Fall preview: Powerful winds, rain and snow come to California
Californians got their first dose of fall weather Tuesday as snow, rain and cooler temperatures gripped the state early this week.
Northern California experienced thunderstorms and showers that brought less than an inch of rain across Butte and Plumas counties Monday, while communities south of Lake Tahoe received a bit of snow early Tuesday. The precipitation is not enough to affect travel, according to the National Weather Service in Sacramento.
In the Bay Area, rain moved through the Santa Cruz Mountains.
Central California won’t receive rain, but will enjoy cooler temperatures — up to a 15-degree drop in some cities.
Highs will top out in the 70s Tuesday in the San Joaquin Valley for the first time in roughly 90 days due to a low-pressure system moving over California and Nevada, according to the National Weather Service in Hanford.
“It’s been a while since high temperatures have not reached 80 degrees in the San Joaquin Valley,” the weather service said. “This afternoon may be the first time in nearly three months for some locations.”
The last day the temperature did not reach 80 degrees in Bakersfield was May 25 — 110 days ago.
Scattered storms could affect parts of the Sierra Nevada on Tuesday afternoon and strong winds could affect driving conditions in Kern County.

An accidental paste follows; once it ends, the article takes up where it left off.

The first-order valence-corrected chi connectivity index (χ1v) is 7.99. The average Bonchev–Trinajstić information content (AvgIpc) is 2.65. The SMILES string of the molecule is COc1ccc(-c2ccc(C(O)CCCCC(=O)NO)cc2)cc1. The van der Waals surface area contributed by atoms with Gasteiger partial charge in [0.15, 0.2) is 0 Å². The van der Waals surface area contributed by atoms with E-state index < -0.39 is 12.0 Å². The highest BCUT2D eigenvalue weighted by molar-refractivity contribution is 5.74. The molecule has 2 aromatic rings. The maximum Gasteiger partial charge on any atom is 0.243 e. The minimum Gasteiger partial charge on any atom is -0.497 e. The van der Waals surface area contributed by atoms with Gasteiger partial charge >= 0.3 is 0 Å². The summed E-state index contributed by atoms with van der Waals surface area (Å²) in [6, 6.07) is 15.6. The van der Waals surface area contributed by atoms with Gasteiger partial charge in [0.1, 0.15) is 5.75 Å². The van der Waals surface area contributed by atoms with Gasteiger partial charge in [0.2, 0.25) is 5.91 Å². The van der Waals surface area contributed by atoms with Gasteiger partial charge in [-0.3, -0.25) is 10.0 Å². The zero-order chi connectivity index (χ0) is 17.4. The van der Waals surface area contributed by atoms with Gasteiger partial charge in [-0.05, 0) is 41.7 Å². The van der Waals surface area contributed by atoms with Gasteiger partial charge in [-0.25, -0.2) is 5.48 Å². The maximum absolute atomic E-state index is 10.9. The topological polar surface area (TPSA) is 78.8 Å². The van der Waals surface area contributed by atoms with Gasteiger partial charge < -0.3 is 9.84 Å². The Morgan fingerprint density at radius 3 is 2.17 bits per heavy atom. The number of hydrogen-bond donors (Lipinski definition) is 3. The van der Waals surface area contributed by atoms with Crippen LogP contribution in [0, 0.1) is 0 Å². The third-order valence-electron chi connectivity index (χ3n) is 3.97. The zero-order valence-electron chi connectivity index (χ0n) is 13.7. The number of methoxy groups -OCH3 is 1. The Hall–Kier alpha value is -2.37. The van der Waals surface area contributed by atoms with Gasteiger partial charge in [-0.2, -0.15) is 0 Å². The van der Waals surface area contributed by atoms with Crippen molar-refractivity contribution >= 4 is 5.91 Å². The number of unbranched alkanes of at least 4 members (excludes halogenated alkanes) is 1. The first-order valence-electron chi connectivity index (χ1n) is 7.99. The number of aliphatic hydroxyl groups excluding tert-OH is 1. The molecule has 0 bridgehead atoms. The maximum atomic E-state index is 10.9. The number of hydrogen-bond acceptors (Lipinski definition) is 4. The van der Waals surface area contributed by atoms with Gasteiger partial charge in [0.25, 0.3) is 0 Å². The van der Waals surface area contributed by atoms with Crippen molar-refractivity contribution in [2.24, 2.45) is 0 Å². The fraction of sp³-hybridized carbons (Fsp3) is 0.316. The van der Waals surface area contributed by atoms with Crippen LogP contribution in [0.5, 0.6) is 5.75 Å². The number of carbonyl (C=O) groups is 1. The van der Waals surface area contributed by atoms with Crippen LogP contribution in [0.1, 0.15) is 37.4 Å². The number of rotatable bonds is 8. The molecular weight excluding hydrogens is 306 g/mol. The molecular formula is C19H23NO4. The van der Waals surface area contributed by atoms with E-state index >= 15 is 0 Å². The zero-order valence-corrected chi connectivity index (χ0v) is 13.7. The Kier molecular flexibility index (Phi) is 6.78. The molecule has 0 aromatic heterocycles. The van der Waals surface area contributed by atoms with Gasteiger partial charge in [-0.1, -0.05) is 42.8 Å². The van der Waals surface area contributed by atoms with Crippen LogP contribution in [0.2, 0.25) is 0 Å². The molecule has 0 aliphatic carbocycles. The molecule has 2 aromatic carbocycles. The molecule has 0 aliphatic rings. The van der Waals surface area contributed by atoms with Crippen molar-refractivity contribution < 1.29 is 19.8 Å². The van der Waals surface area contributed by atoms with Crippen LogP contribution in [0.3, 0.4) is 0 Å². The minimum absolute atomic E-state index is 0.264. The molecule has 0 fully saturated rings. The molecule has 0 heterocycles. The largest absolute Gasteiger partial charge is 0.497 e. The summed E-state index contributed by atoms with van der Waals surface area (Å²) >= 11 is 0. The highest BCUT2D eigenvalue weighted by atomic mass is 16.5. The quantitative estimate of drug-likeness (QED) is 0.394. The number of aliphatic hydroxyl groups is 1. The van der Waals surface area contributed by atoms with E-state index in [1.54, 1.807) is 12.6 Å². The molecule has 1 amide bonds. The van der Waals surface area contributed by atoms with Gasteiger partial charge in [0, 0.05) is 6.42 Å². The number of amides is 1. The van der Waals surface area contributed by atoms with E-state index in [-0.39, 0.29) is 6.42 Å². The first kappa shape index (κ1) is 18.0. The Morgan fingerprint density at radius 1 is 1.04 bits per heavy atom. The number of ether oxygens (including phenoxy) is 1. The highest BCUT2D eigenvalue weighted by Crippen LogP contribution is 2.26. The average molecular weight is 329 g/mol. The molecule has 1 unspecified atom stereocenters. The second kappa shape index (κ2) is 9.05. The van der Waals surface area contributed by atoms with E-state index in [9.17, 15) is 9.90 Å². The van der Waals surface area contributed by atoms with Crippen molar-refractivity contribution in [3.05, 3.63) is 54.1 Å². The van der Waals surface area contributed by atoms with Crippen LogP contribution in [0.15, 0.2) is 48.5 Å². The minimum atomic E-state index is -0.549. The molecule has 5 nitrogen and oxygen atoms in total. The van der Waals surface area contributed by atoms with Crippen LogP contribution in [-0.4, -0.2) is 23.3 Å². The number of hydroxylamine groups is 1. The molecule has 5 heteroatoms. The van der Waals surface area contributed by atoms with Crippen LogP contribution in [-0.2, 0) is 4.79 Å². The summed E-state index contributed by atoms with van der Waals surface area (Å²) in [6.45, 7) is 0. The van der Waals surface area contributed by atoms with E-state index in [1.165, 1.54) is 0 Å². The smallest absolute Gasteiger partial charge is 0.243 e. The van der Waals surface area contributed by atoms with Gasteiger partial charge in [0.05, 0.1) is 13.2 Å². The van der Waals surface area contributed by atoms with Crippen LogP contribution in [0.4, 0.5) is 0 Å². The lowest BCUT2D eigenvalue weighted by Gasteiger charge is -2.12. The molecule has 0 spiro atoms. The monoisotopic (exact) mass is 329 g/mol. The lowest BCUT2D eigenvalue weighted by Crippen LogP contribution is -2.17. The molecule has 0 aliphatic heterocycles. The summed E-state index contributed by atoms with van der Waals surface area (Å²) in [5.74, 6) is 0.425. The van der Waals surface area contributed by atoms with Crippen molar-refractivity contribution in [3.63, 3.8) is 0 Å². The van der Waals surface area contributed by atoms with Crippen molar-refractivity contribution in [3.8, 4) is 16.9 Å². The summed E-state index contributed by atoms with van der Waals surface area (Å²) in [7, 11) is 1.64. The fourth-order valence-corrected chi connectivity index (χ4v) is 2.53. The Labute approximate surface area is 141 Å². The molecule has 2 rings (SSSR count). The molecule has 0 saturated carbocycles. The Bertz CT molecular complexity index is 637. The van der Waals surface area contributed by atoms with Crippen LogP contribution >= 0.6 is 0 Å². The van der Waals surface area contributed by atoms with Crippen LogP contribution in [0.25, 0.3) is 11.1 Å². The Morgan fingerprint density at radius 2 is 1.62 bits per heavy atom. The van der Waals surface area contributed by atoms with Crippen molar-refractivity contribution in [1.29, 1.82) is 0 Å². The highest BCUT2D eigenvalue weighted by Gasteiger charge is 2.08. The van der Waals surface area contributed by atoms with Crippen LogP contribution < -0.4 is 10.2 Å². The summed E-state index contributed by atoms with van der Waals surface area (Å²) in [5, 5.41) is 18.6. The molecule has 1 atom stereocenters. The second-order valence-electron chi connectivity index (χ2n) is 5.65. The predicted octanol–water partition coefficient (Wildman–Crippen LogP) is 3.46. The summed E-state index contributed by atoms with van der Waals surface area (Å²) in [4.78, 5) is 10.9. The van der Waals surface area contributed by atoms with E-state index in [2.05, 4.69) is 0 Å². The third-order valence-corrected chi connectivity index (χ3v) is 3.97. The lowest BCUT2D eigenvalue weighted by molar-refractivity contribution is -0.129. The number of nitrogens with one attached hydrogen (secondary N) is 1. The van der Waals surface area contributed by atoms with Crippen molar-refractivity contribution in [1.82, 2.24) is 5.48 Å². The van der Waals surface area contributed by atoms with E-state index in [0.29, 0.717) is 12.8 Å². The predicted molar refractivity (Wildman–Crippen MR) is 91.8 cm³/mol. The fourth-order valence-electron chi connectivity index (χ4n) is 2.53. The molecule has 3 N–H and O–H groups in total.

In Southern California, powerful winds howled through the Antelope Valley early Tuesday. Winds reached 57 mph in Lake Palmdale and 42 mph at the Antelope Valley California Poppy Reserve in Lancaster.
Light drizzle left highways and roads slick across Los Angeles overnight. Los Angeles County Fire Camp 9 in Sylmar received the most rain: a tenth of an inch, according to meteorologist Todd Hall at the National Weather Service in Oxnard.
The taste of fall won’t last long, with California’s usual late-summer heat expected to return with a vengeance within the week, Hall said. By Monday, temperatures are expected to soar to 100 degrees in Woodland Hills, he said.
“Our warmest temperatures are usually in September,” Hall said.
The hottest temperature ever recorded in downtown Los Angeles was 113 degrees on Sept. 27, 2010.
For breaking news in California, follow VeronicaRochaLA on Twitter.
The view from Sacramento
For reporting and exclusive analysis from bureau chief John Myers, get our California Politics newsletter.
You may occasionally receive promotional content from the Los Angeles Times.